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VENERABLE (Lat. venerabilis, worthy of reverence, vemrari, to reverence, to worship, allied to Venus, love; the Indo-Germ. root is wen-, to desire, whence Eng. " win," properly to struggle for, hence to gain), worthy of honour, respect and reverence, especially a term applied to dignified or honourable age. It is specifically used as a title of address given to archdeacons in the Anglican Church. It was naturally a term of respectful address from early times; thus St Augustine (Epist. 76, 88, 139) cites it of bishops, and Philip I. of France was styled venerabilis and venerandus (see Du Cange, Gloss, s.v. Venerabilitas). In the Roman Church the granting of the title " venerable " is the first step in the long process of the canonization of saints (see CANONIZATION) .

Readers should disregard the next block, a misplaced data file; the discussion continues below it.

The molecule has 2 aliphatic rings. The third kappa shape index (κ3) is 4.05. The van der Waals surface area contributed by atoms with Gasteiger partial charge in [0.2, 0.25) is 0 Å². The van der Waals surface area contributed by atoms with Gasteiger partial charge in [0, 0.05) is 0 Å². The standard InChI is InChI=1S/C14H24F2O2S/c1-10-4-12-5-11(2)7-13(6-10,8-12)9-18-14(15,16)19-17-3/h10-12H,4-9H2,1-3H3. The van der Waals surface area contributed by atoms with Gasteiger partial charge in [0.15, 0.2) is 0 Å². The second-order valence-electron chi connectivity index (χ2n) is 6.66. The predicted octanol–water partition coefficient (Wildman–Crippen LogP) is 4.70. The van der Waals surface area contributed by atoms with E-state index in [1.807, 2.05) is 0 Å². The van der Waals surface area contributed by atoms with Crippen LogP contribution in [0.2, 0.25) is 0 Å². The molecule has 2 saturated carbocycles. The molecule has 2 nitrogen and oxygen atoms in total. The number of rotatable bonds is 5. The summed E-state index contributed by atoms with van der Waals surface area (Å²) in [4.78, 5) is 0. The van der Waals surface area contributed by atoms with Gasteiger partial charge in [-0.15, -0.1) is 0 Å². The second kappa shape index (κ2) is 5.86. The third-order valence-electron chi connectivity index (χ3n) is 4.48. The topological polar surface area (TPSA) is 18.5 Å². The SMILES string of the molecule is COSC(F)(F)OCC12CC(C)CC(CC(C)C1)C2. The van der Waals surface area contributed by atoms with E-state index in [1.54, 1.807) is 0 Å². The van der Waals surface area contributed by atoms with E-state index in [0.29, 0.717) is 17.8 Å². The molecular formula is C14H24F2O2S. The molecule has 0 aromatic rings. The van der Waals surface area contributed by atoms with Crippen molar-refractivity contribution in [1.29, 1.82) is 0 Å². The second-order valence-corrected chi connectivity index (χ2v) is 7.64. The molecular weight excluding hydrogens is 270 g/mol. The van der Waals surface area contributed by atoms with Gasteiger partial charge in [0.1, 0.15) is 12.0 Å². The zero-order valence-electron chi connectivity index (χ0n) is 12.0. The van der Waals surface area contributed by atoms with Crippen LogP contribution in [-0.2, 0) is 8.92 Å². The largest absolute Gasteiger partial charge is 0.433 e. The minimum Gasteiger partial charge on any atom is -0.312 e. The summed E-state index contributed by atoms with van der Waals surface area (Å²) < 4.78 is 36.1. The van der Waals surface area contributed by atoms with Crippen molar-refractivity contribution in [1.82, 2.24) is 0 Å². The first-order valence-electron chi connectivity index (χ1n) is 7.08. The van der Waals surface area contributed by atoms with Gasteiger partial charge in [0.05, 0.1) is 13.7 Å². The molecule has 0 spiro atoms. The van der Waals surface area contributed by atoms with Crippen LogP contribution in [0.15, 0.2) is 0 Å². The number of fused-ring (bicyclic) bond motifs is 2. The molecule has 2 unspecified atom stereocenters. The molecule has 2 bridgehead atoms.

Note - this article incorporates content from Encyclopaedia Britannica, Eleventh Edition, (1910-1911)

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